Many large institutional asset managers expect developed stocks to march higher next year. They predict that companies will ramp up capital expenditure and fiscal policy will become less restrictive. That may well happen. The risk is that too much money is chasing the same idea. Crowded trades are rarely safe bets.
This year, U.S. and European business investment has been decidedly sluggish but fund managers expect it to rebound strongly in 2014. That is quite likely – Charles Schwab research shows the average age of U.S. manufacturing plants, equipment and software has risen to all-time highs. If economic gloom continues to lift, it is likely that they will find the confidence to spend again. Raised capital expenditure will help equities, particularly the share price of companies which produce goods.
Equities look like one of the more obvious picks for 2014 given core U.S., German and British government bond markets look set to suffer when the Federal Reserve eventually trims its asset purchases. And if the central bank moves more slowly than anticipated, stocks will be just as likely to benefit as bonds.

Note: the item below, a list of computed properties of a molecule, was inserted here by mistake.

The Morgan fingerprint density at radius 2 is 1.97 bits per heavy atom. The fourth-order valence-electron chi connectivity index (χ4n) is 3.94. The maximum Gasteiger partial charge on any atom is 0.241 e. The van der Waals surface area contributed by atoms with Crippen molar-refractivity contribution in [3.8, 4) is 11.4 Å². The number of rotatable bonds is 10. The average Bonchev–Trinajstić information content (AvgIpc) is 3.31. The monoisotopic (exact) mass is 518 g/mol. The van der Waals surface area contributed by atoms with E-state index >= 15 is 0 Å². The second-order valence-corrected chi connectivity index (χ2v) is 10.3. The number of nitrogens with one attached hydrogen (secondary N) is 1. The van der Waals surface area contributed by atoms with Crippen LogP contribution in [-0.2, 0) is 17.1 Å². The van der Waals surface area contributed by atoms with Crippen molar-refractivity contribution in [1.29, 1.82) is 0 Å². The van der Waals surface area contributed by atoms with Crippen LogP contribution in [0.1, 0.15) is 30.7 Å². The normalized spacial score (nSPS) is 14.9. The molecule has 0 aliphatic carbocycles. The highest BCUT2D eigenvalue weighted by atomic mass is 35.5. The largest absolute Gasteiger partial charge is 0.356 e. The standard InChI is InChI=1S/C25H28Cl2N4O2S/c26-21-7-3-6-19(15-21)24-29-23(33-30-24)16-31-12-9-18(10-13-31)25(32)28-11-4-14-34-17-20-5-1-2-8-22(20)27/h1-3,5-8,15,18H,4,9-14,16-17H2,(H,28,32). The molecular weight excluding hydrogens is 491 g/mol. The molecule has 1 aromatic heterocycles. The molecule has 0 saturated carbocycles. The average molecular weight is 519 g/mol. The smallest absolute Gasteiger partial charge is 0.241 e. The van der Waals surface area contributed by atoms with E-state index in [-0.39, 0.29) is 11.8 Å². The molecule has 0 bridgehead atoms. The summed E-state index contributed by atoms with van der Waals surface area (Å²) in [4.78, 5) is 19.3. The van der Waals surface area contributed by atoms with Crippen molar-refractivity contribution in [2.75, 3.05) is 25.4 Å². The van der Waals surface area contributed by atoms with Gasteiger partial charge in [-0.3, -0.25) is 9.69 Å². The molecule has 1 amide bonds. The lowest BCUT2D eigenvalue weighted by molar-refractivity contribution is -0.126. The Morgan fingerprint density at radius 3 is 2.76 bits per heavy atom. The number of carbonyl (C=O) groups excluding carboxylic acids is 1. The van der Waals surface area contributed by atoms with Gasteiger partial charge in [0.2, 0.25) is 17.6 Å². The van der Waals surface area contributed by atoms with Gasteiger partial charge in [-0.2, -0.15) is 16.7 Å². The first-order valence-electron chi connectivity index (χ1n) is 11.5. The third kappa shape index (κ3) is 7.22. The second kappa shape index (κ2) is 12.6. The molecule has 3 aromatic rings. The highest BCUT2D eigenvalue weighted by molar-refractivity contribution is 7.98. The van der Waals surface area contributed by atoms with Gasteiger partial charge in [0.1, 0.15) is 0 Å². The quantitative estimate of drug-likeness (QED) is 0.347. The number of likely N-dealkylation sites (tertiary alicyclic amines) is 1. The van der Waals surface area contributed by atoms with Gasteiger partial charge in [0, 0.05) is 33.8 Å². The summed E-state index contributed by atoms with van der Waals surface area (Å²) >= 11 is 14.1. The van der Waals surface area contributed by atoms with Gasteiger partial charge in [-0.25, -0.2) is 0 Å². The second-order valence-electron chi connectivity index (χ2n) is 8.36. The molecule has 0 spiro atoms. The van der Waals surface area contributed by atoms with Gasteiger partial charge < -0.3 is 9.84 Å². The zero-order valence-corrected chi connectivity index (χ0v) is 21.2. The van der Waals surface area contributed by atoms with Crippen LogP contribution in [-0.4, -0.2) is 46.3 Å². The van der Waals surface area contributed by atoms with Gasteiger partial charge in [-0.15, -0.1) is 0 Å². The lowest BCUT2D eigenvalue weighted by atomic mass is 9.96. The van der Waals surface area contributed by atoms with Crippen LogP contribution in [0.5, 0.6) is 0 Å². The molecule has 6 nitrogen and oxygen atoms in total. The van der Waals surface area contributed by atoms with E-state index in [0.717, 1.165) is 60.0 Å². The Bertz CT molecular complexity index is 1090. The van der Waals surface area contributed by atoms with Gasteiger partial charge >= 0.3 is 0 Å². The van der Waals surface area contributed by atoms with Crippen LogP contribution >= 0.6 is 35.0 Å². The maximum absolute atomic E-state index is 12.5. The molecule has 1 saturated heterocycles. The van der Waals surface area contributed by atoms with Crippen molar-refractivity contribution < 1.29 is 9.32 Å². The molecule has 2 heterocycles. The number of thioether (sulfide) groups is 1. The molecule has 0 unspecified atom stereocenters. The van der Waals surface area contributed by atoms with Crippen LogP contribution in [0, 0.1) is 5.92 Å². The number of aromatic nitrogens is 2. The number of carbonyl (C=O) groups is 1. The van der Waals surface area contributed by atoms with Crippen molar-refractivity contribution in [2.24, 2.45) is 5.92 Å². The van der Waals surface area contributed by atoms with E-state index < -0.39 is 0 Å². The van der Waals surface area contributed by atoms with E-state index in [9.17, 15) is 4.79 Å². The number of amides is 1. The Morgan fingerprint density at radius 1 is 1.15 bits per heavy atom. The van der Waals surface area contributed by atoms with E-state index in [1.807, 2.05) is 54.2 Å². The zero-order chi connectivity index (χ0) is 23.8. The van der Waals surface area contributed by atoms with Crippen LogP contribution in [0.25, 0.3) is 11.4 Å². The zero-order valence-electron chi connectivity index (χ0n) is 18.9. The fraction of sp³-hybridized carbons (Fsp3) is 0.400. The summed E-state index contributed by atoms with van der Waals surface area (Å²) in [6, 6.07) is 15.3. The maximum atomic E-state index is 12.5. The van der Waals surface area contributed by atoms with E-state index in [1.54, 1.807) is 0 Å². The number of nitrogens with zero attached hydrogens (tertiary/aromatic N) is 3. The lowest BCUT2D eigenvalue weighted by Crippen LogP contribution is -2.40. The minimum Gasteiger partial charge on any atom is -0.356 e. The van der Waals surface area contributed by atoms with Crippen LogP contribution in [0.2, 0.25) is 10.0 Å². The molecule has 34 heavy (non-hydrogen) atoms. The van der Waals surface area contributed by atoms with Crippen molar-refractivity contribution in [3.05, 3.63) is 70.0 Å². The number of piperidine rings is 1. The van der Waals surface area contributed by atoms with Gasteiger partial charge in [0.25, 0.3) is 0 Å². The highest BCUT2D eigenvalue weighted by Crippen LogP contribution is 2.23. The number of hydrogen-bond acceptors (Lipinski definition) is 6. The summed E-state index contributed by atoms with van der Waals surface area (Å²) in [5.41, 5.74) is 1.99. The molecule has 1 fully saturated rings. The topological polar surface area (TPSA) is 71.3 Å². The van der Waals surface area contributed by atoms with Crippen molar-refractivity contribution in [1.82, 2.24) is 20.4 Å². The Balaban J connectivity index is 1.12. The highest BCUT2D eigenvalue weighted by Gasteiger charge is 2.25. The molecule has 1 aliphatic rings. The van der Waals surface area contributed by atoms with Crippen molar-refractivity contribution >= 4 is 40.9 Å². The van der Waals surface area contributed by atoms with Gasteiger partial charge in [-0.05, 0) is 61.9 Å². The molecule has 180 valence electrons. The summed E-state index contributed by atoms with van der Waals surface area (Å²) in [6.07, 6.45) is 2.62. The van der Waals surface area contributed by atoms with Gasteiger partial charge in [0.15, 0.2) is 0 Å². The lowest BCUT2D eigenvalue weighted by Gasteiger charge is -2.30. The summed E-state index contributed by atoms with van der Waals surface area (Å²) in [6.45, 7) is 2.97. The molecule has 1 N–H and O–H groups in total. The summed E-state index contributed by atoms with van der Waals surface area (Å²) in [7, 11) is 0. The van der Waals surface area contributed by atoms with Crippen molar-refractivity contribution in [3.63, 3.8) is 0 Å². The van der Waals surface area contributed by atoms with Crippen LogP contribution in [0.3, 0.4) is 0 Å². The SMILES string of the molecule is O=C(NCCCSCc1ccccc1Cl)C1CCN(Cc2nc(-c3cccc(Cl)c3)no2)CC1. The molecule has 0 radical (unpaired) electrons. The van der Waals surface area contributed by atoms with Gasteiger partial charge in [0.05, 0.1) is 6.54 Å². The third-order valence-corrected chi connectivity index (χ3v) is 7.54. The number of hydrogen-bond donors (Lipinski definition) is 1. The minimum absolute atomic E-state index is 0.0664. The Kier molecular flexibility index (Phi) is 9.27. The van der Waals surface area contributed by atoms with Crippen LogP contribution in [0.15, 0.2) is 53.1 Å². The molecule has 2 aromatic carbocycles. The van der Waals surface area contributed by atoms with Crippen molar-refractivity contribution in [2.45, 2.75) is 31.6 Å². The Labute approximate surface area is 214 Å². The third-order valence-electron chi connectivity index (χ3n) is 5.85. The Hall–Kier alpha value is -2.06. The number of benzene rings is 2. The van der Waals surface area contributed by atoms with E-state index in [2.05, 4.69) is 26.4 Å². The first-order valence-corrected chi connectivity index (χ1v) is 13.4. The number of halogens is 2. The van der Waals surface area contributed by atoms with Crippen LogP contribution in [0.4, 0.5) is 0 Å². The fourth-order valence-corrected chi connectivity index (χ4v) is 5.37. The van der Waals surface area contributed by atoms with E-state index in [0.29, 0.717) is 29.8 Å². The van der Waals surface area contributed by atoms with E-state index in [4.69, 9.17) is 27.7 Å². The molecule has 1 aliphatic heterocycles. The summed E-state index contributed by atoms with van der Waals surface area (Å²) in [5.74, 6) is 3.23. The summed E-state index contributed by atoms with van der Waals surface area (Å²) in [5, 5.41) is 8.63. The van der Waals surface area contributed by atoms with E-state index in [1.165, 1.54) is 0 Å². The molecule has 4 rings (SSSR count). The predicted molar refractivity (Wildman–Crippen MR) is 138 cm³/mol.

But with so many fund managers bullish on equities, and for the same reasons, the trade may become crowded very quickly. If bond yields also continue to rise, as funds expect, elevated stock prices will erode the equity risk premium, a measure of the relative appeal of stocks versus bonds. The size of the equity risk premium for developed stocks is already about a third below its 2012 peak and roughly 1 percentage point away from its long-term trend, according to Societe Generale models.
Corporate earnings growth may support equities. But this year’s double-digit rally in U.S. and European stock markets has boosted price-earnings ratios above their 10-year averages on both sides of the Atlantic. The more money that floods into developed stock markets, the more challenging valuations will become and the less scope there will be for stock price gains to outstrip earnings growth.
Stocks may rise next year. But the party is likely to be less exuberant than the one investors enjoyed in 2013.